The temperature in different zones of your home is displayed on your thermostats. You can adjust the temperature in practically every room in your house by connecting your current thermostats to the control panel.
You can also achieve this by installing a smart thermostat.
3. Zone Dampers Integration To Ducts
Finally, the most important aspect of zoning your HVAC system is installing dampers to control airflow in each zone of your home. These dampers will be installed in your air ducts and then connected to the control panel's zone field.
As a result, the thermostat regulates the temperature while the panel regulates the airflow. Your dampers will open and close automatically in response to your thermostat and panel settings, ensuring optimal airflow and comfort throughout your home.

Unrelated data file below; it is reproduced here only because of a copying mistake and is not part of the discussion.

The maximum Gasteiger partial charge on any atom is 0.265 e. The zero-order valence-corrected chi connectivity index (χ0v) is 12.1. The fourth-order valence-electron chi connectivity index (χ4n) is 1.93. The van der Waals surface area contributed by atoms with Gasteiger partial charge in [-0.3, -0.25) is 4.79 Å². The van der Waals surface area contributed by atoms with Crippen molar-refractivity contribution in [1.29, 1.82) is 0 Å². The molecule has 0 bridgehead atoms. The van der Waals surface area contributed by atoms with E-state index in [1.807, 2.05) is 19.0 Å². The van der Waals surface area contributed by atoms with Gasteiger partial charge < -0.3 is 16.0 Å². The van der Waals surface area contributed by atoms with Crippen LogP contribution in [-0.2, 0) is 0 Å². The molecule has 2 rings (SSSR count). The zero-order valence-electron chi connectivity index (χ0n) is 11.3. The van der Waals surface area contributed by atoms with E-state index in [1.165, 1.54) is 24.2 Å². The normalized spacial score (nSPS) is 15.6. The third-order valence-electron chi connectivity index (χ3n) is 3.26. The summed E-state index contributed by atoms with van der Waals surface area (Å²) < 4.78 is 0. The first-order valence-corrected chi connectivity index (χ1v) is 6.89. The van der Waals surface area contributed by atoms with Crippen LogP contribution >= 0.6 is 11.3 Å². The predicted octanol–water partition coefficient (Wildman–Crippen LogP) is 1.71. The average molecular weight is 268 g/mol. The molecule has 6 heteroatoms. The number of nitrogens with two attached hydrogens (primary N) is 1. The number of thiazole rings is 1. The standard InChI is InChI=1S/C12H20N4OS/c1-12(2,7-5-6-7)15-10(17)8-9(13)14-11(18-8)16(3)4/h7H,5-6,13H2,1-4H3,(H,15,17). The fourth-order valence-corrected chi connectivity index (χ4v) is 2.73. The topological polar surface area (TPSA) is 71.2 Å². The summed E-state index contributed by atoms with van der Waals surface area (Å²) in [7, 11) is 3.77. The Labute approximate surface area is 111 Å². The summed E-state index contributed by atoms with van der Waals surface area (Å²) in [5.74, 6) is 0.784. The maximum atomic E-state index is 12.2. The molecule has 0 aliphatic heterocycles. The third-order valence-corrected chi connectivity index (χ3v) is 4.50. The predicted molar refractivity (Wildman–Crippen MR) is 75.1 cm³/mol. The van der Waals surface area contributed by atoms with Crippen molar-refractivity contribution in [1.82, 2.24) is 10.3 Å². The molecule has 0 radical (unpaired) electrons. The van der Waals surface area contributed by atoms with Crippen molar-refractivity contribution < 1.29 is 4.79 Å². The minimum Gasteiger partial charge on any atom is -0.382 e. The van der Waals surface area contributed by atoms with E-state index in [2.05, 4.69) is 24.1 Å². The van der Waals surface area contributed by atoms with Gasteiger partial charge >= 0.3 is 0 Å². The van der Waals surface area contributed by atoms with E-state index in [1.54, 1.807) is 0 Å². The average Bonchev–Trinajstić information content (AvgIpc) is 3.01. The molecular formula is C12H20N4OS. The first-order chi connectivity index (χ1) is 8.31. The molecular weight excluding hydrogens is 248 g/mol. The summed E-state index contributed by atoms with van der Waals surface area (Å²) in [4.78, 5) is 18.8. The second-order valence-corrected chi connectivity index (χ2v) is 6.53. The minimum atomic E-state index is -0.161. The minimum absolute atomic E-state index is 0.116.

You'll have a completely functional zonal HVAC system once your control panel, thermostat, and zone dampers are all installed and working together.
When Should You Zone Your Home's HVAC System?
Not all homes are the same. There are instances and certain types of housing and living arrangements that would benefit more if the HVAC system is zoned. You may need to zone your home if you:
- Live in a multi-level home
- Have high ceilings
- Have picture, bay, or large windows
- Temperature of your rooms is always different
If You Live In A Multi-Level Home
Because heat rises, a multi-level home can feel hotter upstairs than downstairs. Instead of trying to control both floors with one thermostat, you can use HVAC zoning to establish different temperatures for the upstairs and downstairs areas of your home.
If You Have High Ceilings